stand-alone PhotoVoltaic-system

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Preparation of the Making Off Stand-Alone Nodes in Meshed networks
Scenario 1: Stand alone PhotoVoltaic-system

Step by Step description by Bartaku.
Date: 2007 12 22.

Vernacular Observation:
Setting up the system coincided with the moment the plants start growing
towards the sun again… winter solstice!

Set up location:
OKNO rooftop, center of brussels (50°50’13” North, 4°22’3″)
Set up time: from 11am to 5pm, with numerous interuptions
(normally feasible with 3 persons in 2hrs max).
Step 1:
Estimate power and energy needs.
Existing Calculation has to be adapted after confirmation tech spec Asus).
In any case, max. current output of 2 panels is 6A; they are connected in parallel (Voltage stays unaltered, 12V). Charge controller’s max. input = 10A.

Step 2: Rough evaluation of PhotoVoltaic-Size.
1. Autonomous or hybrid? -> autonomous.
2. Estimation of available sunlight:
Nominal power of the PhotoVoltaic system: 50.0 kW (crystalline silicon).
Estimated losses due to temperature: 7.0% (using local ambient temperature).
Estimated loss due to angular reflectance effects: 3.0%.
Other losses (cables, inverter etc.): 14.0%.
Combined Photovoltaic system losses: 24.0%.
Average for December: 36.10kWh (July=238kWh).
3. Estimate the Required Photovoltaic Array Size.
For the moment we have an experimental set -up/try out with the panels we
have at our disposal).
4. Estimate battery capacity: (12V x 75 Ah = 900 Wh (Wh = V x Ah)).

Step 3:
Mounting pv-panels.
1.Direction: South (more or less; (northern hemisphere, a deviation of 15 degrees east or west will not affect performance very much).
2.Tilt angle – More or Less 35° (to be measured).
3.PV-panels attached to metal structure with plastic straps.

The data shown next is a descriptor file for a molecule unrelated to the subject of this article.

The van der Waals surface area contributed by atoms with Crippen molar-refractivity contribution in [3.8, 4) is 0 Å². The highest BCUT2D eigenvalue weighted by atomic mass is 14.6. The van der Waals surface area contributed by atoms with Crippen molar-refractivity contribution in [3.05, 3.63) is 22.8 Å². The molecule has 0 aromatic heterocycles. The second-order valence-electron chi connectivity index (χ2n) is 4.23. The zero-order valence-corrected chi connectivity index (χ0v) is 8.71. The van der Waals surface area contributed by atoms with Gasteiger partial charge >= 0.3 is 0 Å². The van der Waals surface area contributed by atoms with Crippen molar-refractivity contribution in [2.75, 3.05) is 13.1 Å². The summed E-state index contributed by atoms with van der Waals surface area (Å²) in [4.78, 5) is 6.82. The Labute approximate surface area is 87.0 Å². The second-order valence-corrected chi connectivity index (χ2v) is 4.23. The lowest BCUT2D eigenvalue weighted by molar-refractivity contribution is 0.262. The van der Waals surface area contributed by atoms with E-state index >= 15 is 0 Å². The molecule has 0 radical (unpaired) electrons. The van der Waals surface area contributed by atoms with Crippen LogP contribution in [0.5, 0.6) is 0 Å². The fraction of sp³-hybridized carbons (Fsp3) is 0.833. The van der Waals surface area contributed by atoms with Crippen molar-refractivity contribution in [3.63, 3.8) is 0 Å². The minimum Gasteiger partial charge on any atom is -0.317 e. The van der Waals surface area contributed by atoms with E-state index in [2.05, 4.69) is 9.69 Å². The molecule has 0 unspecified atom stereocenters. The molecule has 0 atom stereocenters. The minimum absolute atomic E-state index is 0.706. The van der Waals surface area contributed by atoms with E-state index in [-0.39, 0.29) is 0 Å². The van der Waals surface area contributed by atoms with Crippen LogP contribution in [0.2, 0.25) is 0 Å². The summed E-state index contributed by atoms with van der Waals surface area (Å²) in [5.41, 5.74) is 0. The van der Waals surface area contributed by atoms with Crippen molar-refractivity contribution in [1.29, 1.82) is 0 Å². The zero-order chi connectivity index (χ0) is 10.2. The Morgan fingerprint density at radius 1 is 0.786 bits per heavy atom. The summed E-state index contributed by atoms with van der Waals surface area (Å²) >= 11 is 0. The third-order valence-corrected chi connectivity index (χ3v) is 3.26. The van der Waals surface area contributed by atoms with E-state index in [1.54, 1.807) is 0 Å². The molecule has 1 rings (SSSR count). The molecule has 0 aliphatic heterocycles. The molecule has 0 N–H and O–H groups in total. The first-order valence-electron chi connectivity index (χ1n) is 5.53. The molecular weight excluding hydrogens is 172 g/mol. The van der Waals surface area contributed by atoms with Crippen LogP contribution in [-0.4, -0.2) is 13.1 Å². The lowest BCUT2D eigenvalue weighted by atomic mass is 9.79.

Step 4: Connect to Balance of System components.
Note: unless shading is a concern, try to locate the modules as close as possible to the battery bank or to the load – if there are no batteries.
This will lower wiring distances and resultant power losses.
1.Secure the negative wire (black) to the regulator and connect it to the negative battery terminal.
Secure the positive (red) wire to the regulator and connect to the negative terminal of the battery.
The green charging LED should not be on!
2.Connect Photovoltaic panels to regulator in parallel:
start with both the negative cables to the solar terminal of the regulator and then the 2 + cables to the + solar terminal of the charge controller.
If charge current is available from the solar panel, the
green charge LED will light up.
3.Connect to the load from the regulator.

Step 4: Measuring output:
Time: 4.30pm.
Voc: 13V.
Isc: 0,02A.

Hardware List:
PV-panel Kyocera: 700€ (350€/pc)
– Peak Power: 54 Watts
– Peak Power Voltage: 17,4V
– Open Circuit Voltage: 21,7V
– Maximum Output Current: 3,11 Amps
– Short Circuit Current: 3,31A
– Dimensions (LxWxD): 639 x 652 x 54mm
– Weight: 5 kg
– Cell type: Polycrystalline Si

Balance of System (BOS)
– Charge controller: Steca Solsum 10.10c; 12V; Max.
– input 10A; 43€
– Lead Acid Battery: Norauto 22 (12V, 75Ah, 680A); 131€

Antenna: ???????
Asus Wireless Storage Router (12V; 3A); ??? €
Arduino board (connected to Asus via USB); 50€

PV moubting structure: metal structure ‘objet trouvé’; €0
Plastic box, semi-transparent with sealable cover (protection electronic hardware) (dimensions: ?????)
Plastic Straps (attaching pv-panel to metal structure)
2 small screws

Set up Tools
Glue gun & Sticks

Most urgent issue at this moment: LOW TEMPERATURE EXPOSURE BATTERY
“Though a battery may be capable of operating at cold temperatures, this does not automatically allow charging under those conditions.
The charge acceptance for most batteries at very low temperatures is extremely confined. Most batteries need to be brought up to temperatures above the freezing point for charging.
Around 0°C the capacity is about 75% and at -25 °C about 50% of the capacity at 25°C. (-20°C is threshold at which the nickel-metal-hydride, some sealed lead-acid and lithium-ion batteries cease to function…)â€?